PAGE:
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DOI: 10.4324/9780415249126-K064-1
Version: v1,  Published online: 1998
Retrieved July 24, 2024, from

Article Summary

Pelagius, a Christian layman, was active around ad 400. The thesis chiefly associated with his name is that (i) human beings have it in their own power to avoid sin and achieve righteousness. Critics objected that this derogates from human dependence on the grace of God. Pelagius did not deny that the power to avoid sin is itself a gift of God, an enabling grace; but he was understood to deny the need for cooperative grace, divine aid in using the power rightly, or at least to assert that (ii) such aid is a reward for human effort, and so not an act of grace. Later thinkers who held that God’s aid, though not a reward, goes only to those who do make an effort, were accused of believing that (iii) there is no need of prevenient grace in causing the effort in the first place. So Pelagianism is a tendency to magnify human powers: its defenders saw it as a (frightening) challenge to humans, its detractors as an insult to God. It was hard without Pelagianism to find a place for free will, or with it for original sin.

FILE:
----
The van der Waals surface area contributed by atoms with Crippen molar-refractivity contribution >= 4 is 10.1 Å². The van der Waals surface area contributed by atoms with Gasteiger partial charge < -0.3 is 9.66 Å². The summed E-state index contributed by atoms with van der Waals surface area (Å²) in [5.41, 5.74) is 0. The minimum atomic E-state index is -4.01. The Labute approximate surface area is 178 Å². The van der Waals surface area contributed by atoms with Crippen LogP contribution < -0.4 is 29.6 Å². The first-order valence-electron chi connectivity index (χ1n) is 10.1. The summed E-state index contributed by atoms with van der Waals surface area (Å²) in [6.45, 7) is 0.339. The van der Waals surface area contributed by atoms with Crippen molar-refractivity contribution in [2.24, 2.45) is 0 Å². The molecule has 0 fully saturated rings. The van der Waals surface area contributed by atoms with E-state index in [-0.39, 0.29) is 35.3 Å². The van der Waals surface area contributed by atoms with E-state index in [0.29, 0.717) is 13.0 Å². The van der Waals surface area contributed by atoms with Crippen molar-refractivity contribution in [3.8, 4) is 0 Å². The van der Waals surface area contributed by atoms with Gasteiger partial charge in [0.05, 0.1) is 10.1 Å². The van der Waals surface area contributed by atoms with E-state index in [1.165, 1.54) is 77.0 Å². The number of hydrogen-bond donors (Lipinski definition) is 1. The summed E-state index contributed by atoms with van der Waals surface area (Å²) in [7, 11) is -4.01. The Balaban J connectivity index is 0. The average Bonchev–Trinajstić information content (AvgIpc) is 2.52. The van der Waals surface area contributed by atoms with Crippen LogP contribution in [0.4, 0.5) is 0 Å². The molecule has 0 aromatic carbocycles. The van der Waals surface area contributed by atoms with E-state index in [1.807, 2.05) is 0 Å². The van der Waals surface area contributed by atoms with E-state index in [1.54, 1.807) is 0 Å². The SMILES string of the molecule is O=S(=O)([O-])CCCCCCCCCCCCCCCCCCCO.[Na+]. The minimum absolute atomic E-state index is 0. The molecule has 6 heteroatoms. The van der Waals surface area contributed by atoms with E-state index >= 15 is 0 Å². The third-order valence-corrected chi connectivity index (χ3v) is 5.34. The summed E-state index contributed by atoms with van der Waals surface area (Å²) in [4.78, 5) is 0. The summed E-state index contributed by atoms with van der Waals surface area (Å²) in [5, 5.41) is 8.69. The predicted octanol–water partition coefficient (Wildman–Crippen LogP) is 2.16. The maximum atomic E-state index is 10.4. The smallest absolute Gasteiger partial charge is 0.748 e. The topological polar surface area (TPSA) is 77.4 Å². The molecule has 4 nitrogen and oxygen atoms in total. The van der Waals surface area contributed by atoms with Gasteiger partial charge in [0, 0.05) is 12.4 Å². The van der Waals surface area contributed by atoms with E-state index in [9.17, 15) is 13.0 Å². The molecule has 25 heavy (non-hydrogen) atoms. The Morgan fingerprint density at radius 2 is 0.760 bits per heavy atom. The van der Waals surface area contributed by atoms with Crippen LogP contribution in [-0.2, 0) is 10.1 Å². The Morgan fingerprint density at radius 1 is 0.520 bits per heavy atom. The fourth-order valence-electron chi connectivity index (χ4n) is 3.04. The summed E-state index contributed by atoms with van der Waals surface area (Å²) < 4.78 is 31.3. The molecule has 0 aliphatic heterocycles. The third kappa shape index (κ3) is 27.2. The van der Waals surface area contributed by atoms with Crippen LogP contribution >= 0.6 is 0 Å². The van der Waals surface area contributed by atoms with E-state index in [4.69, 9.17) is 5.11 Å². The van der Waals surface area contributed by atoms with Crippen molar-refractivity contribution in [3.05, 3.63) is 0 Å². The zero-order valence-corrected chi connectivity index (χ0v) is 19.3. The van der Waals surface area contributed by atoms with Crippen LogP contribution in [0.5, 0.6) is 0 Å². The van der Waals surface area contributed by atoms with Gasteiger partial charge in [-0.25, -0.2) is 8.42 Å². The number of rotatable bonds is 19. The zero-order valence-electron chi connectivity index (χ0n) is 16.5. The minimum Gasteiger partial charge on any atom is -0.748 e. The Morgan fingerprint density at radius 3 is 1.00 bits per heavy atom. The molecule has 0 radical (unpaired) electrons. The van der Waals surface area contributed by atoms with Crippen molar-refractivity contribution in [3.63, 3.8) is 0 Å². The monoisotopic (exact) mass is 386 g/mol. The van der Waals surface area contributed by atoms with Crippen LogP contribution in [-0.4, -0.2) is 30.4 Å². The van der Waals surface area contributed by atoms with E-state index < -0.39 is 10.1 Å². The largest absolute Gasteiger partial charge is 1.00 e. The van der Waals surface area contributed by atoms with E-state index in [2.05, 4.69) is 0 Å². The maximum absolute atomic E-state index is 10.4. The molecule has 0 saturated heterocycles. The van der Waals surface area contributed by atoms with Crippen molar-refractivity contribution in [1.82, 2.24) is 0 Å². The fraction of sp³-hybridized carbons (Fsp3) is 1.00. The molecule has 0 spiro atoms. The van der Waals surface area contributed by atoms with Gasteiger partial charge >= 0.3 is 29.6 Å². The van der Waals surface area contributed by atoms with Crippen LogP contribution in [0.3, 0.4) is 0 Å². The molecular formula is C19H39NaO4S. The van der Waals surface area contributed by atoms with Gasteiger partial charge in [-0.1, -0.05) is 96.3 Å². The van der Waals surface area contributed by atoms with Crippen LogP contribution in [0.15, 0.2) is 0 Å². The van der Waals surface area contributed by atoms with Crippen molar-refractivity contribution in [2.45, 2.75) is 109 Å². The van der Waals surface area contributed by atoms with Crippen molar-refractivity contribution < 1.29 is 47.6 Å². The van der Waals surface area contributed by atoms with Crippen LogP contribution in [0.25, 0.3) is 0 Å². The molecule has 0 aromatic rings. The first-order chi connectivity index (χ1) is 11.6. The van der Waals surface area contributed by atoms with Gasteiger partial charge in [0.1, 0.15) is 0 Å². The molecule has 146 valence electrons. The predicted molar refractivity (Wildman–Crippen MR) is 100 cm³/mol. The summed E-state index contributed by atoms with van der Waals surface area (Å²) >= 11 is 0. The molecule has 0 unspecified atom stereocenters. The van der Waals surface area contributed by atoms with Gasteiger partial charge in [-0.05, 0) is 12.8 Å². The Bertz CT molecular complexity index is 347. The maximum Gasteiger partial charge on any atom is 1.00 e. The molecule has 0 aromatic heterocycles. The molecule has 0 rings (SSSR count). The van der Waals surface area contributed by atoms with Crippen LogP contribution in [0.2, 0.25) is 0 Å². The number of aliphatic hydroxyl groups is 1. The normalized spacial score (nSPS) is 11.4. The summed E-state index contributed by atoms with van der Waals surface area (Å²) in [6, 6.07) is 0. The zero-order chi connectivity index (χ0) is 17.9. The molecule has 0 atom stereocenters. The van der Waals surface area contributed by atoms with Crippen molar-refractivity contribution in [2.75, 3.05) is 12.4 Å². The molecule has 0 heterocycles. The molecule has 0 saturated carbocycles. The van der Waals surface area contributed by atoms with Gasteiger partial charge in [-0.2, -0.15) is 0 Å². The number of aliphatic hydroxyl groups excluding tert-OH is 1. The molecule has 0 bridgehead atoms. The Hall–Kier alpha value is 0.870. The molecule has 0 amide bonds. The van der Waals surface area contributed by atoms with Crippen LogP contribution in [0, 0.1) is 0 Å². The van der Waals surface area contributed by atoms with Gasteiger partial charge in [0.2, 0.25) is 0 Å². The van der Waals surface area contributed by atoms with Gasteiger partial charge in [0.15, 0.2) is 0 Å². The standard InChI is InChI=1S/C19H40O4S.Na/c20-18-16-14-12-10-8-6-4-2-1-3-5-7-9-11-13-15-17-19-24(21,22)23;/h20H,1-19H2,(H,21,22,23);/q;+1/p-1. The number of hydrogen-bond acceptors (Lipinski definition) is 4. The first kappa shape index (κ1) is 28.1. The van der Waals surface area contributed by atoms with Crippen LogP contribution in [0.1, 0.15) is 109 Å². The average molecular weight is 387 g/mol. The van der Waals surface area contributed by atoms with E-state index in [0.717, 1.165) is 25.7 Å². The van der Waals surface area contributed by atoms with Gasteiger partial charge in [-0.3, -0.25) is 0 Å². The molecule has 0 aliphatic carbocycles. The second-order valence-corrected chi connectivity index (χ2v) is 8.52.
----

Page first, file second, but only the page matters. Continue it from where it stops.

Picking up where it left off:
Citing this article:
Kirwan, Christopher. Pelagianism, 1998, doi:10.4324/9780415249126-K064-1. Routledge Encyclopedia of Philosophy, Taylor and Francis,
Copyright © 1998-2024 Routledge.

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